Freitag, 28. August 2009


lost the culture, the culture lost
spun our minds and through time
ignorance has taken over

- take the power back, rage against the machine

i continued my journey from the dusty back streets of dili to a city-state which has often evoked contradictory emotions in me - and did not fail me in that respect this time around either.

it is in a way The New Jerusalem, the shining city on a hill, the model which other cities in the region want to emulate. jalan casablanca in my current hometown claims it shall become the new orchard road of jakarta when its newest shopping malls and exclusive condos are ready. its stylistic influence is more than visible in the futuristic, optimistic dreams of dilis urban utopianists displayed on posters in front of the perhaps-to-be-built shopping malls, office towers and casinos.

the real thing, in the meantime, is busy re-inventing itself with more glitzy malls, more high-rise, executive style living, more high-end shopping, and, inevitably, more rules and regulations. more courteously silent but politely insistent 'assistants' to show you with understated handsignals which side of the corridor you should walk on or which entrance you are not allowed to use. more public commons turned into private territory, more notices to make sure you abide by the rules. never is a voice raised, for they never seem to be need to be raised, be it in admonishment or in protest, for pretty much almost everyone except for me seems to not only accept the reglementations but positively embrace them - another trend the airconditioned nation has been exporting to its regional neighbours.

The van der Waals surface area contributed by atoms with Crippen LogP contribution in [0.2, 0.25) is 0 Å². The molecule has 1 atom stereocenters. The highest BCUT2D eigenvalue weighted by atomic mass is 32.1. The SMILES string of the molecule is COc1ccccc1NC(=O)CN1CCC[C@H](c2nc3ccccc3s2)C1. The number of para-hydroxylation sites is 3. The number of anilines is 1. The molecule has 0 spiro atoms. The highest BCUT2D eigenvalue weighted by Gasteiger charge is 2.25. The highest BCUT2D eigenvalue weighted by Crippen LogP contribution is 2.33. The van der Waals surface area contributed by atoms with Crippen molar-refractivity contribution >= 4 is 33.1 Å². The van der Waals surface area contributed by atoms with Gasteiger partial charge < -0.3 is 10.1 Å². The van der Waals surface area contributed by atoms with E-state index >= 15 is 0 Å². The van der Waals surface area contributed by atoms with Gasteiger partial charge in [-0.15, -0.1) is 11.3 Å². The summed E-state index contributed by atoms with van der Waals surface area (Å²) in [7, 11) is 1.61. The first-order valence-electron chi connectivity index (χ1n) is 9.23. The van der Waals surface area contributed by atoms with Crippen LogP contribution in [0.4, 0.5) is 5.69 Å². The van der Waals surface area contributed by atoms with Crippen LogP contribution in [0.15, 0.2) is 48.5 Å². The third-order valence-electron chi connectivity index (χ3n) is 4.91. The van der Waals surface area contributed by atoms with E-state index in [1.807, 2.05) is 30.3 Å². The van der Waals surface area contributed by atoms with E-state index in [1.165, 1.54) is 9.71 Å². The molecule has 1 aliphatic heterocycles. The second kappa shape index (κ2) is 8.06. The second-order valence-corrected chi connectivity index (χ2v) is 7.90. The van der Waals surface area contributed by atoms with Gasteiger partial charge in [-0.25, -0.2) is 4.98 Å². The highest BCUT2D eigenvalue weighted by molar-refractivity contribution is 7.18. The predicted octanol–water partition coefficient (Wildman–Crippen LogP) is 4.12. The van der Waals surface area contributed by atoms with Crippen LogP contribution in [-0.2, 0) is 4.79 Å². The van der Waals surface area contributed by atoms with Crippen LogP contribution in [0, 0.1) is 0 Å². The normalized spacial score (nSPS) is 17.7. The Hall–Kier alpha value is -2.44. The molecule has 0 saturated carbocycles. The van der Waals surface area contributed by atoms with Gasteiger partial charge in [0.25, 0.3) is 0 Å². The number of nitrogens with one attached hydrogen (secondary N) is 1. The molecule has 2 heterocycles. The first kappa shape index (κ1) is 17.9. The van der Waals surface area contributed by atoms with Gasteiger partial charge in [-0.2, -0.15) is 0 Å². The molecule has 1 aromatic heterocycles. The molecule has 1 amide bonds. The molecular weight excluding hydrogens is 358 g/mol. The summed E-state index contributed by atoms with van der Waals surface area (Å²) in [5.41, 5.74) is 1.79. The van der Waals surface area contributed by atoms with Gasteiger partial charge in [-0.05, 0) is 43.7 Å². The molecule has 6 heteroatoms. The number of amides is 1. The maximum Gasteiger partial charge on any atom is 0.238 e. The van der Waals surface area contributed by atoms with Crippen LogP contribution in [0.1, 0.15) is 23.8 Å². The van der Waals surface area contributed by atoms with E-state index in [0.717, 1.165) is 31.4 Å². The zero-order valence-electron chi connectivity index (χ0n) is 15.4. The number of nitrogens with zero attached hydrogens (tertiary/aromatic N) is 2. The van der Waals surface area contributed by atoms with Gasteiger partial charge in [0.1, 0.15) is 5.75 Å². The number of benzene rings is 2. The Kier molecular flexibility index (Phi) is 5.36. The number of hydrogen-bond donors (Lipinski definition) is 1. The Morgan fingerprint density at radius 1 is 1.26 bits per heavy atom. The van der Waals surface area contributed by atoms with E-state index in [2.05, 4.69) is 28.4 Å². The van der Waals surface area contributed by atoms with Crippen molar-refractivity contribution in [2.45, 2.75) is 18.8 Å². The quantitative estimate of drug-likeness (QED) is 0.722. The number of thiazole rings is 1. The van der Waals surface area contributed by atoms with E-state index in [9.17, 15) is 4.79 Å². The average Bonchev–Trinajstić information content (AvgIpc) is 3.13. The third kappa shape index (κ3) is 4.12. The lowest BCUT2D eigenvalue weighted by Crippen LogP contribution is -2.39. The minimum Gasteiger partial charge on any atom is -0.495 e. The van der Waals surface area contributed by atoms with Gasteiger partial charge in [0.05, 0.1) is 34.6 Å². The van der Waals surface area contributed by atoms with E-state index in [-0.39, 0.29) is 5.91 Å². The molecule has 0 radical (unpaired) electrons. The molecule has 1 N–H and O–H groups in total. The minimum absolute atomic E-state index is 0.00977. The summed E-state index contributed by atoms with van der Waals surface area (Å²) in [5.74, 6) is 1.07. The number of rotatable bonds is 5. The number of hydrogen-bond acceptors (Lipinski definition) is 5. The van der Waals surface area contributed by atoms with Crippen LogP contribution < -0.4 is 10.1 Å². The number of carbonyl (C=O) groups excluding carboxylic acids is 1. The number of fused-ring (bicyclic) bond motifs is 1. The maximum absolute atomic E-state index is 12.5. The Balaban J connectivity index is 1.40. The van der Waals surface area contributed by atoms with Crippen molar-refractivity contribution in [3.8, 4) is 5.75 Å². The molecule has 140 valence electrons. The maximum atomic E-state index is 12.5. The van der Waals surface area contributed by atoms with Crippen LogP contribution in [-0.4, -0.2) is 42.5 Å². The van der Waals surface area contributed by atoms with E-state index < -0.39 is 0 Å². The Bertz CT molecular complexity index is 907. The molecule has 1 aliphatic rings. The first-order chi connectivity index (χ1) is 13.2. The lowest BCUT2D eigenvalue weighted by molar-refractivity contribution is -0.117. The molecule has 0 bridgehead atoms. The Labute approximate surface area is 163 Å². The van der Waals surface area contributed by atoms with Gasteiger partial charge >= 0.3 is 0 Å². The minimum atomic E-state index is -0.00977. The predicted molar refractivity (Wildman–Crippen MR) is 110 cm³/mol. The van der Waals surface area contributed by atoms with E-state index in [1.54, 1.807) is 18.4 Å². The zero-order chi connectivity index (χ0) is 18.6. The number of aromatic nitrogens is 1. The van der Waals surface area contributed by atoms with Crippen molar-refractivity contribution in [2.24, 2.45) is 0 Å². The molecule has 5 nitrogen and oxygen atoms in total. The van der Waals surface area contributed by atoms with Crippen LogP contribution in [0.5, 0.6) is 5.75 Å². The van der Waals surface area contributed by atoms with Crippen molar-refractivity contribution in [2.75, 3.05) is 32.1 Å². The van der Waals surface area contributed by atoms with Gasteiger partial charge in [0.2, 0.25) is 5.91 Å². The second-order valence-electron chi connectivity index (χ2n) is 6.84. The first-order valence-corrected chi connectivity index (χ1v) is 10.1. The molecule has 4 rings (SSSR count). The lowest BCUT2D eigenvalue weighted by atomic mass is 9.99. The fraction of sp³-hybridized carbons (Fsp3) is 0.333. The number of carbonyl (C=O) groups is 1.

the benefits are of course obvious and i was able to enjoy them myself: an extremely efficient and functioning medical service; impeccable public transport services which are being constantly improved; well-kept parks, renovated old buildings and well-stocked bookstores in which to wander around; even a blue sky on an almost daily basis - a rare treat in jakarta. yet something seems amiss.

maybe its just me and my knee-jerk leftie instincts, but something to me does not seem to be quite right in a society where apparently the average consumer has six credit cards and the government has announced that spending seven times your monthly salary on a designer handbag is not excessive in these times of crisis, yet on the radio you have adverts for personality enhancement and management courses and senior government officials worry whether the average citizens 'might know the price of everything but the worth of nothing.'

i was particularily struck when i was wondering through the extremely worthwhile, eclectic and highly (overly?) ambitious museum of asian civilisations. the museum, in one of those twists of post-colonial irony is housed in a british colonial building lovingly refurbished by the former colonial subjects and which, in addition to the museum, has a franchise of a french-owned global bar which openly draws on the orientalist romanticism associated now by ex-pats and locals alike with the french colonial subjugation of cambodia, laos and vietnam. but enough about indochine, back to the museum: its excellent displays of what were basically snapshots of the immense cultural wealth of the region, of intricately crafted 3 000 year old east javanese bronze drums, of hmong hill tribe child-care and the non-linear geometry of ancient gujarati mathematics, the centuries of chinese political history, the tree-bark books of batak magic and traditional medicine written a mere 70 years ago but now almost forgotten...